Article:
One key Atg‐containing complex is the autophagy‐specific class III phosphatidylinositol 3‐kinase (PI3P‐kinase), which produces PI3P at the site of autophagosome formation (Simonsen and Tooze, 2009). In metazoans, this lipid kinase complex is composed of a kinase, hVps34, its regulatory partner p150, and Beclin 1 (Atg6 in yeast). Beclin 1 exists in several complexes involved in autophagosome formation and maturation. Two proteins that are essential for the function of the complex in autophagosome formation are Atg14L and AMBRA1. Atg14L is one of the first proteins that is translocated to the ER site of autophagosome formation (Matsunaga et al, 2010). In response to autophagic stimuli, AMBRA1 associates with Beclin 1 and becomes part of the core autophagic PI3K complex (called the Beclin 1 complex). In resting cells, AMBRA1 is found in a complex with the Dynein motor complex. Upon induction of autophagy, it is released from the motor complex and translocates to the ER site of autophagosome formation (Di Bartolomeo et al, 2010). AMBRA1 release from dynein light chains requires phosphorylation by ULK1 (Atg1 in yeast), which is itself regulated by the TOR kinase.
While the Atg proteins are essential for autophagy, it is becoming increasingly apparent that the regulation of autophagy is a complex process using pathways and molecules that are essential for other cellular processes. In particular, Beclin 1 appears to be regulated by the anti‐apoptotic protein Bcl‐2 (He and Levine, 2010). Bcl‐2 and other members of this family have an anti‐autophagic activity via their interaction with Beclin 1, and dissociation of the Beclin 1:Bcl‐2 complex stimulates autophagy. This dissociation can occur through phosphorylation of Beclin 1 or Bcl‐2, by competition with BH3 domain‐containing proteins that disrupt the interaction of Bcl‐2 family proteins with the BH3 motif of Beclin 1, or by phosphorylation of the BH3 domain through DAP kinase (He and Levine, 2010).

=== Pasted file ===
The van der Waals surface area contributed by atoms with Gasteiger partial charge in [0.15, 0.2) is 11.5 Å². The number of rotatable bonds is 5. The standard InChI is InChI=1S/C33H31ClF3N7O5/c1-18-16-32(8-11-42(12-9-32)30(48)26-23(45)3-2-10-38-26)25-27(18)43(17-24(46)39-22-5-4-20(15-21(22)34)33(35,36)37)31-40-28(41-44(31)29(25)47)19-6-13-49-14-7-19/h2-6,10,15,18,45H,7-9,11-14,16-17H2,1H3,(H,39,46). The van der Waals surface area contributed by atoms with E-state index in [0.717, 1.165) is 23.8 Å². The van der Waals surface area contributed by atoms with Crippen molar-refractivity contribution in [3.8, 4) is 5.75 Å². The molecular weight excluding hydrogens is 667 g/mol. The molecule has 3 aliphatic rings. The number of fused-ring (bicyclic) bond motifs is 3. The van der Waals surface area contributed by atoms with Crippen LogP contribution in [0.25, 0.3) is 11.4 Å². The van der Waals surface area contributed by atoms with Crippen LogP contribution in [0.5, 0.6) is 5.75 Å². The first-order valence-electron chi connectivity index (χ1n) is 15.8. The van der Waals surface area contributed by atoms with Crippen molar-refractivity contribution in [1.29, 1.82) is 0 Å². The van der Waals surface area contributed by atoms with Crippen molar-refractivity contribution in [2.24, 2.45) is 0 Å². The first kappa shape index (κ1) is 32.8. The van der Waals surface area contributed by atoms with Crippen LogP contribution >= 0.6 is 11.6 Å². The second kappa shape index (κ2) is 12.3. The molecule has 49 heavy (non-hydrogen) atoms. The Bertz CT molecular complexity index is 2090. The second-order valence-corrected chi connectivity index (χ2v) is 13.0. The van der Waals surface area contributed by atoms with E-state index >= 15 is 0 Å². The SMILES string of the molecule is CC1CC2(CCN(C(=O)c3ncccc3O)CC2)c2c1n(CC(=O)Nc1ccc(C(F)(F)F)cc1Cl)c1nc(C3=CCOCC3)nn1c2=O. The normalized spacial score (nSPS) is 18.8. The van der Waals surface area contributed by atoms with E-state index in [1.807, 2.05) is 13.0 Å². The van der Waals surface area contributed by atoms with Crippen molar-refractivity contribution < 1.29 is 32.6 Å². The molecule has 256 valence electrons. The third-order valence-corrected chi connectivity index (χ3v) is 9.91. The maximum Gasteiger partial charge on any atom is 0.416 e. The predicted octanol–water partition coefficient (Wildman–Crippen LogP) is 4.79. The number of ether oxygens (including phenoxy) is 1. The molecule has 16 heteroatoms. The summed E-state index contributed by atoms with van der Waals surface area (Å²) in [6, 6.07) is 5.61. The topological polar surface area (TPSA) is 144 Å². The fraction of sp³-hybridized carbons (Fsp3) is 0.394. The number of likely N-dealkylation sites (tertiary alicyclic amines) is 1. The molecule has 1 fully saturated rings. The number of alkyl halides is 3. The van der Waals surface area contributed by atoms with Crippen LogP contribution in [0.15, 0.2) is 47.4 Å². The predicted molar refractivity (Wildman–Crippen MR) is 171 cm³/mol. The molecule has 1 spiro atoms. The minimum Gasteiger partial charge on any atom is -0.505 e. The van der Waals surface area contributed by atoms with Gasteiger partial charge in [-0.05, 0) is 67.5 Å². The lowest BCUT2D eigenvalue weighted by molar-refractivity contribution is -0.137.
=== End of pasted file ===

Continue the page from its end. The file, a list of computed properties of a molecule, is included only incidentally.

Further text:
A key aspect of these regulatory functions may be cellular location. Bcl‐2 inhibits Beclin 1 when localized to the ER, but not at the mitochondria (He and Levine, 2010). In this issue of The EMBO Journal, Strappazzon et al (2011) provide a novel link between Bcl‐2 and the regulation of autophagy (Figure 1). Bcl‐2 localized to the mitochondria (mito‐Bcl‐2) can bind AMBRA1, but ER‐localized Bcl‐2 (ER‐Bcl‐2) does not. Importantly, the interaction between mito‐Bcl‐2 and AMBRA1 is downregulated by nutrient starvation, and interestingly also appears to be decreased during apoptosis. Mechanistically, Bcl‐2 can thus regulate autophagy both directly, through regulation of Beclin 1 by direct association, and indirectly by sequestering the positive regulator, AMBRA1. Bcl‐2 interaction with AMBRA1 may prevent AMBRA1 from associating with the Beclin 1 complex on the mitochondria, or prevent it from translocating to the Beclin 1 complex at the ER site of autophagosome formation. Either way, Bcl‐2 would be exerting a regulatory role highlighting its importance as a negative regulator of autophagy, and the interaction between Bcl‐2 and AMBRA1 represents a novel mechanism to regulate autophagy.